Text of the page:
The men’s lacrosse rules committee meets next week to determine changes to the NCAA game. Recently, some coaches voiced concerns about the possible implementation of a shot clock. Currently it’s up to the refs to put on a 60 second timer if they deem an offense to be stalling, the change would be to add some form of constant shot clock to the game, similar to what’s in place in the MLL. Duke and Team USA Head Coach John Danowski notably urged his fellow coaches to consider just minor tweaks to the current rules rather than sweeping changes.
I say let’s get to sweeping. It’s fun to think of ways that we might make the game more exciting, more fun for new fans, and create ways to force Notre Dame to play offense. A rules committee meeting is one of my favorite parts of the year because we get efforts towards some rules that radically would change things. Of course I have a few thoughts of my own, so let’s have at it.
Shot Clock - Let’s add one. Here’s how it’ll work. On a turnover in your defensive end, you get 30 seconds to clear. But if you pass it to a guy who has already had it, you lose 5 seconds, and if you pass it backwards you lose 2 seconds. Push that pace, fellas. Once over midfield, you get 60 seconds to shoot. If you shoot and hit a pipe, you get 3 seconds added back on to the clock, and 5 seconds added back on for the crossbar. Sick BTB shots (determined objectively by on site independent BTB evaluators) will add 10 seconds. Fundamentally sound overhand shots subtract 3 seconds, sidearm and low to high elevators at that go stickside high subtract 5. Once the clock hits zero you turn it over and the other team’s 30 seconds start. Obviously this is a very simple way to improve pace of play.
Ok, maybe that suggestion won’t be something the coaches like (Lars Tiffany might though and you know it). But full disclosure, I’m not sure there needs to be that much of a change to the shot clock, and a directive towards officials to be more aggressive in putting the timer on might be better. Four minutes without obvious attempts to score is too much, and it seems rather simple to try and be quicker about starting the shot clock. Also, I’m not ready to say goodbye to all the lax dads yelling for the timer. They’re the best.
Penalty Time - Hear me out on this. At the FIL Championships, the clock is 20 minute running quarters. When a player gets a penalty, he has to run off the field and sit in a penalty chair (seriously). The timer on his penalty doesn’t start until he’s physically in the chair. Tell me we can’t bring that to the college game. Picture it. Flag is down. Defensive team manages to take possession, killing the play. Defensive player drops the ball, the offending player sprints toward the sideline to get the penalty time started. Meanwhile, the offense gets a quick restart opportunity, just like any other dead ball. You want pace? There’s pace. Defense hustling to get into the man down, offense trying to quickly set up in their extra man so as not to waste precious man up time. Doesn’t this sound like fun?
Faceoff changes - This one goes out to all you crackpots who, for some reason, think that dominant FOGO’s like Trevor Baptiste or TD Ierlan were bad for lacrosse this past season. One simply change I have in mind for you. The same player cannot take consecutive faceoffs, with the start of quarters and overtime periods excluded. The solution would be to have two insanely dominant faceoff men, which by my count, nobody has. Moreover, consider the strategy involved here. In a game between two excellent fogos, do you match them up against each other, or do you try and play your top FOGO against the other teams weaker FOGO to be sure you’re winning consistently? The best of the best continue to take draws and dominate. In conclusion, this is a stupid idea and anyone who thinks FOGOs winning 80% of their draws are bad should get over themselves.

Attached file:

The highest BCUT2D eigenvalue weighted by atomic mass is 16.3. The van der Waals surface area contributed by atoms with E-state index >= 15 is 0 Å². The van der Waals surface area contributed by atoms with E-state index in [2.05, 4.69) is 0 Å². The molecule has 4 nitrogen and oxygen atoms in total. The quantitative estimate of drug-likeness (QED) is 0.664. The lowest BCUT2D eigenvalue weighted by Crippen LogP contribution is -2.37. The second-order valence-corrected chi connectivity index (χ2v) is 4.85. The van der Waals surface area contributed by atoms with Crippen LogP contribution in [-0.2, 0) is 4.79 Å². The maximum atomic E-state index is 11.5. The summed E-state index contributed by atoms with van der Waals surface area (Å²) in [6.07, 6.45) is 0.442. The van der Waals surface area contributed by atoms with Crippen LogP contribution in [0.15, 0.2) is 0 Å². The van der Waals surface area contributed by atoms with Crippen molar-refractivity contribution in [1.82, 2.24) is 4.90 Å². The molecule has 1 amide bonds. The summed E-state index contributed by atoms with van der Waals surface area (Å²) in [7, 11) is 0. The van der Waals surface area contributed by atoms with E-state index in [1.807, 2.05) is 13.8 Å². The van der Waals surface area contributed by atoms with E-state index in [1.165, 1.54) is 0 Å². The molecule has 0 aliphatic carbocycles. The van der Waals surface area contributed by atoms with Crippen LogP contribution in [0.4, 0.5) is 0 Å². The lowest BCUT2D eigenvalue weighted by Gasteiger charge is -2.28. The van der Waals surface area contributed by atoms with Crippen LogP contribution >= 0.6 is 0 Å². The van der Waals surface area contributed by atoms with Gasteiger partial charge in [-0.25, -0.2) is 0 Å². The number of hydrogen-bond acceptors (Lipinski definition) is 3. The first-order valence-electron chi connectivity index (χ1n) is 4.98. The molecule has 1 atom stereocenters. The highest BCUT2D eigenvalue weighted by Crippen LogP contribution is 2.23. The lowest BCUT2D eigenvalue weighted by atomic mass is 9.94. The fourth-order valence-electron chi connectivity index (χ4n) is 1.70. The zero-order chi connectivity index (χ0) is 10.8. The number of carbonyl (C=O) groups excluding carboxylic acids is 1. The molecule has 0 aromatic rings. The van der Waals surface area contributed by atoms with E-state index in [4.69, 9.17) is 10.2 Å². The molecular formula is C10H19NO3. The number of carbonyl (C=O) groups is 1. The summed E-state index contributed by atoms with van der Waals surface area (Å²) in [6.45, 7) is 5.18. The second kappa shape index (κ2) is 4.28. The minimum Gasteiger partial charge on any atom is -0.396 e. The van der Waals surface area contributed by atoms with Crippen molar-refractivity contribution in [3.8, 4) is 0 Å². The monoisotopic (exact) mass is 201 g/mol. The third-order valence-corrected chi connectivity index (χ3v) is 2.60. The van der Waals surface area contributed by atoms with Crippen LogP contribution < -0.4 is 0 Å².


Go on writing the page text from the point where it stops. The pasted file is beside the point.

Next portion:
Hockey assists become an official tracked stat - This is likely a slippery slope. If we add hockey assists, we should probably add a measure to track players how make the pass before the hockey assist as well. Good offensive lacrosse that makes a defense rotate, rapidly moves the ball, finds the open man, and creates a quality shot typically involves just about all six guys on the field. It would be great to find a way to measure the way each impacts a scoring play. For now, I’ll take the hockey assist though. A strong dodger who consistently beats his man, draws a slide, and moves the ball along can create plenty of chances, but statistically probably isn’t getting the reward he should, as he rarely will make the pass that is the assist.
Bring back the dive - Shout out to friends at The Crease Dive; look at Jordan Wolf at the FIL games:
That’s fun. That’s exciting. That’s a ridiculously athletic play to make.
There’s another one. Keep searching and you’ll find more and more of these from the World Games, and it was awesome every time. It adds an exciting dynamic to the offensive game and, frankly, increases visibility for the sport because plays like that wind up on highlight shows.
Eliminate stick checks completely - Because if we don’t Greg Gurenlian might snap his fingers and bring balance to the universe.